Warning

 

Close

Confirm Action

Are you sure you wish to do this?

Confirm Cancel
Member Login
Site Notices
9/22/2017 12:11:25 AM
Posted: 8/13/2005 6:56:30 PM EDT
As we all know the call letters east of the Mississippi are W and west is K. Now here is my question: Why K and W? Why not Z and A (ect)?
Link Posted: 8/13/2005 7:01:59 PM EDT
[Last Edit: 8/13/2005 7:07:19 PM EDT by gunham]
The USA is assigned the letters A, K, N and W by international agreement. The other letters are assigned to other countries.

Here's a quick guide.

www.hamradioindia.com/HRI-RULES/callsigns.htm
Link Posted: 8/13/2005 7:05:11 PM EDT

Originally Posted By Penguin_101:
As we all know the call letters east of the Mississippi are W and west is K. Now here is my question: Why K and W? Why not Z and A (ect)?



Not quite correct. There are a few exceptions, like WOAI here in San Antonio. It is both an AM (1200 kHz) and a television station (local broadcast channel 4).

Link Posted: 8/13/2005 7:07:07 PM EDT

Originally Posted By Keith_J:
Not quite correct. There are a few exceptions, like WOAI here in San Antonio.



KDKA in Pittsburgh, KYW in Philadelphia and WCCO in Minneapolis also come to mind.
Link Posted: 8/13/2005 7:07:12 PM EDT
WBAP is in arlington,tx
Link Posted: 8/13/2005 7:41:07 PM EDT
And KTRS in StL, but on the Illi. side. But do K and W stand for anything. I am always wondered this.
Link Posted: 8/13/2005 10:10:00 PM EDT
Station call letters were grandfathered by the Communications act of 1938. WBAP and others west of the Big Muddy got to keep theirs but everything else afterward went K/W.

This law is the reason that over the air radio and TV are still free and that the airwaves belong to the public. You can receive these signals without license or fee. This argument is also being used to keep radar detectors legal too. It is after all a receiver of microwaves or laser beams. The Jammers are not legal because they transmit.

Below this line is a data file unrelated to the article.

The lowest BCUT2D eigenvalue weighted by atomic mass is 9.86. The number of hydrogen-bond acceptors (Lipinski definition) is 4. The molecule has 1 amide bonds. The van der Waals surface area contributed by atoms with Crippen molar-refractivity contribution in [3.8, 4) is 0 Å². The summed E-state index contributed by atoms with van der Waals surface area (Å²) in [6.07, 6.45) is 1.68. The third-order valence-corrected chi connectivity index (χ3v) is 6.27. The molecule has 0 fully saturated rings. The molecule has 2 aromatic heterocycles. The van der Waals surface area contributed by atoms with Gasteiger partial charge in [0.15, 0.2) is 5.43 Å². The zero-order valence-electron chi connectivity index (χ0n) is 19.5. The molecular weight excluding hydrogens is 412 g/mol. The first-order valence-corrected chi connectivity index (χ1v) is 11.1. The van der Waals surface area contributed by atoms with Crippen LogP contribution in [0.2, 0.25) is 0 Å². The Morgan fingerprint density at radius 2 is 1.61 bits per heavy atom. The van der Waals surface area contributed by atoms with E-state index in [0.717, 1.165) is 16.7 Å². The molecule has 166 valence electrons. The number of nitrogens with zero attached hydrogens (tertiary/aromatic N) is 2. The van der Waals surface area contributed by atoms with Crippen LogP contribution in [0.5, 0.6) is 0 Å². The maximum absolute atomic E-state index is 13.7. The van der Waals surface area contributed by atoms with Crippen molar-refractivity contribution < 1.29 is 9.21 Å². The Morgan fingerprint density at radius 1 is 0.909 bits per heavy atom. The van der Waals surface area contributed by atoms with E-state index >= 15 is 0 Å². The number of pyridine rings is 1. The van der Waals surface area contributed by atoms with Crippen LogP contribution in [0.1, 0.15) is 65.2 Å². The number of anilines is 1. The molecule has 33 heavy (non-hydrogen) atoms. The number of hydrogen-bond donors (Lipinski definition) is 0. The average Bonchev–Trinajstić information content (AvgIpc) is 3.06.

Since these are free to the public transmitted over the air how did the dish folks get away with scrambling their signal?
Link Posted: 8/13/2005 10:17:02 PM EDT
I believe the dish folks get away with it because it's non terrestrial. (ie - satellite transmission)

I may be wrong so feel free to correct me
Link Posted: 8/13/2005 11:00:43 PM EDT

Originally Posted By cadmonkey:
I believe the dish folks get away with it because it's non terrestrial. (ie - satellite transmission)

I may be wrong so feel free to correct me



Not really. It is a special part of the spectrum that was not useable at the time of the initial drafting of FCC regulations.

Anyone is free to receive it, its just the content that is scrambled. Theoretically, someone could scramble regular broadcasts but they would have to inject station identification in the specified format at the required periods.

Link Posted: 8/13/2005 11:03:28 PM EDT
Radio of University of North Texas


K UNT
Link Posted: 8/13/2005 11:04:11 PM EDT

Originally Posted By gunham:
The USA is assigned the letters A, K, N and W by international agreement. The other letters are assigned to other countries.

Here's a quick guide.

www.hamradioindia.com/HRI-RULES/callsigns.htm





So how many radio stations have callsigns that start with A or N?
Link Posted: 8/13/2005 11:14:00 PM EDT

Originally Posted By napalm:
So how many radio stations have callsigns that start with A or N?



I can't think of any commercial stations.

Military, Aeronautical, Amateur, Marine, Experimental and Diplomatic stations may begin with A or N.

(BTW, the USA has only AA through AK call signs in the "A" range.)
Link Posted: 8/13/2005 11:20:47 PM EDT
[Last Edit: 8/13/2005 11:26:23 PM EDT by Gamma762]

Originally Posted By napalm:

Originally Posted By gunham:
The USA is assigned the letters A, K, N and W by international agreement. The other letters are assigned to other countries.
Here's a quick guide.
www.hamradioindia.com/HRI-RULES/callsigns.htm



So how many radio stations have callsigns that start with A or N?


Tons of them. Just not broadcast stations.

Look on the back of any civilian aircraft for example and you'll find an "N" prefix radio callsign. Actually for "A" only AA though AK (IIRC) is assigned to the US, most of those are Amateur radio callsigns.
Top Top